The Convocation on the Rural Church is an annual opportunity for pastors from the North Carolina and Western North Carolina Conferences of the United Methodist Church to join with Duke Divinity School and The Duke Endowment to discuss issues that are important in transforming rural churches and communities and sharing the Gospel of Jesus Christ. The 2020 theme is "Toward Life Abundant: Leading in a Climate of Fear and Scarcity," with a focus on preaching, teaching, and leading in challenging times.
Participants will join in worship, plenary sessions, workshops, fellowship, and Sabbath. Preachers, plenary speakers, and workshop leaders will offer models and resources for cultivating diverse communities within a rural church setting.
This family-friendly event is funded by The Duke Endowment. To attend, you must serve a church that is eligible to receive Duke Endowment grants. The list of Duke Endowment eligible churches was expanded in 2014, which has allowed additional pastors to participate in this event.
In response to growing demand for this event and in an effort to include participants with a diverse array of experiences, we have implemented an application process that includes answering a few brief essay questions. The application is now open. Those selected to attend will receive notification and be invited to register; all others will be notified that they have been added to a waiting list. If you are invited to register and fail to do so by the registration deadline, you will forfeit your spot to those on the waitlist.
Participants who attend all sessions of the event will be emailed one continuing education unit at the conclusion of the event. Please contact us with any questions.
Over the course of the three-day convocation, participants will have the opportunity to attend plenary sessions, share in worship and meals, and enjoy free time. The conference will take place at the Myrtle Beach Marriott Resort & Spa at Grande Dunes in Myrtle Beach, S.C.
Monday, August 10
11:00 a.m. - 2:45 p.m. Event Check-In
3:00 p.m. Welcome & Opening Worship
4:30 p.m. Opening Plenary
5:30 p.m. Break & Hotel Check-In
6:30 p.m. Opening Cookout & Concert
Tuesday, August 11
7:00 a.m. Breakfast
8:15 a.m. Morning Prayer
9:00 a.m. Plenary
10:15 a.m. Break
10:45 a.m. Workshops
12:00 p.m. Lunch
1:15 p.m. Workshops
2:30 p.m. Free Time & Dinner on Your Own
8:00 p.m. Beach Communion Service
Wednesday, August 12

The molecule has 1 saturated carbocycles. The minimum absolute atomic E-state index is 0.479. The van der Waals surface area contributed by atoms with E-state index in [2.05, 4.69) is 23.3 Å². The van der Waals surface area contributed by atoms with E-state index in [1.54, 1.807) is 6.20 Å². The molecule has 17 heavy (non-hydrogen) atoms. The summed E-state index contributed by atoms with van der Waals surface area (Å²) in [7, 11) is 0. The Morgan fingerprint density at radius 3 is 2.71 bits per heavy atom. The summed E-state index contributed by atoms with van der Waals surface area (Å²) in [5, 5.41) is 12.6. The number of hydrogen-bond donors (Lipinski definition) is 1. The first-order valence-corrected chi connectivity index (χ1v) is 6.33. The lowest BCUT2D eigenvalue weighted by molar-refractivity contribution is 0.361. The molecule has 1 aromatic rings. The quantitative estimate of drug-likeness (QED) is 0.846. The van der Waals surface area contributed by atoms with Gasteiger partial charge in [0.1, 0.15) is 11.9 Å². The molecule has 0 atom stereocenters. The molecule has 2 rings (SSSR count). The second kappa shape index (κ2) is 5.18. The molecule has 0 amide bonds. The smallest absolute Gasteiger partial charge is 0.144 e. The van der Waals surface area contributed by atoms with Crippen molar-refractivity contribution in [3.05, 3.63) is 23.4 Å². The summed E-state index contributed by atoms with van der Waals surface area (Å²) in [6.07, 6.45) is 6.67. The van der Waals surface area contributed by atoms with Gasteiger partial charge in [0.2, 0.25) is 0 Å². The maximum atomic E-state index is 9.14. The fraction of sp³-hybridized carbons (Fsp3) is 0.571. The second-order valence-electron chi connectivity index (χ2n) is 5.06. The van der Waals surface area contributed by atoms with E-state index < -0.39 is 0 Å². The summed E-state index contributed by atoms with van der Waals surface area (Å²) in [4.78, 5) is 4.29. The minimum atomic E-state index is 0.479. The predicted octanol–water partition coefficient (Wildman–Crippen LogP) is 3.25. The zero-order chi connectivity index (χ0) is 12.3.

7:00 a.m. Breakfast
8:15 a.m. Morning Prayer
9:00 a.m. Plenary
10:30 a.m. Break & Hotel Check-Out
11:15 a.m. Sending Forth Worship
12:30 p.m. Boxed Lunch & Departure
On-site accommodations are required to attend this event.
Private room ($140): For those arriving on Monday and departing Wednesday, the registration fee is $140. All private rooms are standard-sized hotel rooms, not suites. They can comfortably accommodate up to four individuals, should your (non-clergy) spouse or family members be staying with you during the event. Note that if you will be sharing your room with more than one other adult guest (anyone 18 years or older), the hotel may place on your bill a surcharge of $5 per additional adult per day. These charges will be applied to your personal credit card by the hotel; they are not included in your registration fee.
If you are part of a clergy couple and you both wish to attend the event, you each must apply and register separately. The cost of your shared private hotel room will be split during registration.
We invite you to consider giving yourself the gift of sabbath by staying an extra night (Monday arrival, Thursday departure). At the time of application, please indicate whether you prefer a Wednesday departure ($140 registration fee) or an extended, Thursday departure for a total registration fee of $220. Due to funding from The Duke Endowment, the extra night is available to you at a greatly reduced cost. If you are accepted and invited to register, you will be emailed a unique registration link for the departure date that you pre-select. Please note that there is not an option to select your departure date at the time of registration, but only at the time of application.
If you are a registered participant, the following meals are included in the cost of your registration fee: Monday dinner; both Tuesday and Wednesday breakfast, refreshments, and lunch. Dinner is on your own Tuesday evening.
Guests of participants (spouses and/or family members) are invited to attend a complimentary opening dinner on Monday evening.